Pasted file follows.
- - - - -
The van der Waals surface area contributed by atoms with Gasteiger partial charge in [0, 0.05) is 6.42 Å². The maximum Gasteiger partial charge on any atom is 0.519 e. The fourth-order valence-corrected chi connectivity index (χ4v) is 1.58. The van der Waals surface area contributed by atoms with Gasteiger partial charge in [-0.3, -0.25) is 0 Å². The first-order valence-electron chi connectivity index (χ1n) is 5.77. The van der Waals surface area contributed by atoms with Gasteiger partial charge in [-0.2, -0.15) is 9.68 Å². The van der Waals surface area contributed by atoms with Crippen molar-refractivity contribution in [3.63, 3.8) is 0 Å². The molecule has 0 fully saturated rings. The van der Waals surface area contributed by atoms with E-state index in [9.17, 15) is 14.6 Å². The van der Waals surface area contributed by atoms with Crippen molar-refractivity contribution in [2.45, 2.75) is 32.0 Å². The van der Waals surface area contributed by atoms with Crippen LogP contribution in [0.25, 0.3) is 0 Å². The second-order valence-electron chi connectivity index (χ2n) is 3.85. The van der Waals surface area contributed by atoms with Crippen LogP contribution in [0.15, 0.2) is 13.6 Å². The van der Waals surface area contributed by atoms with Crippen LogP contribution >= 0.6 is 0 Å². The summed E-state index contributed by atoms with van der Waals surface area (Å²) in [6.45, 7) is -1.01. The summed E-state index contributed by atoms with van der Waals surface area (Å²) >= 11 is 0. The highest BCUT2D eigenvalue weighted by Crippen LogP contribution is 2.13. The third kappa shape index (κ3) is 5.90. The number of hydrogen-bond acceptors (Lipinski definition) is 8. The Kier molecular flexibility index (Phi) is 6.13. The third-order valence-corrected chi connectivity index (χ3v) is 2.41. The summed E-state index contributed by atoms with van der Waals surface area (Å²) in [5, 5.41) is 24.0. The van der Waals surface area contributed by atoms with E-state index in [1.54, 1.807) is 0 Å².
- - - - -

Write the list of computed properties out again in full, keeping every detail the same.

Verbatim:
The van der Waals surface area contributed by atoms with Gasteiger partial charge in [0, 0.05) is 6.42 Å². The maximum Gasteiger partial charge on any atom is 0.519 e. The fourth-order valence-corrected chi connectivity index (χ4v) is 1.58. The van der Waals surface area contributed by atoms with Gasteiger partial charge in [-0.3, -0.25) is 0 Å². The first-order valence-electron chi connectivity index (χ1n) is 5.77. The van der Waals surface area contributed by atoms with Gasteiger partial charge in [-0.2, -0.15) is 9.68 Å². The van der Waals surface area contributed by atoms with Crippen molar-refractivity contribution in [3.63, 3.8) is 0 Å². The molecule has 0 fully saturated rings. The van der Waals surface area contributed by atoms with E-state index in [9.17, 15) is 14.6 Å². The van der Waals surface area contributed by atoms with Crippen molar-refractivity contribution in [2.45, 2.75) is 32.0 Å². The van der Waals surface area contributed by atoms with Crippen LogP contribution in [0.25, 0.3) is 0 Å². The second-order valence-electron chi connectivity index (χ2n) is 3.85. The van der Waals surface area contributed by atoms with Crippen LogP contribution in [0.15, 0.2) is 13.6 Å². The van der Waals surface area contributed by atoms with Crippen LogP contribution >= 0.6 is 0 Å². The summed E-state index contributed by atoms with van der Waals surface area (Å²) in [6.45, 7) is -1.01. The summed E-state index contributed by atoms with van der Waals surface area (Å²) >= 11 is 0. The highest BCUT2D eigenvalue weighted by Crippen LogP contribution is 2.13. The third kappa shape index (κ3) is 5.90. The number of hydrogen-bond acceptors (Lipinski definition) is 8. The Kier molecular flexibility index (Phi) is 6.13. The third-order valence-corrected chi connectivity index (χ3v) is 2.41. The summed E-state index contributed by atoms with van der Waals surface area (Å²) in [5, 5.41) is 24.0. The van der Waals surface area contributed by atoms with E-state index in [1.54, 1.807) is 0 Å².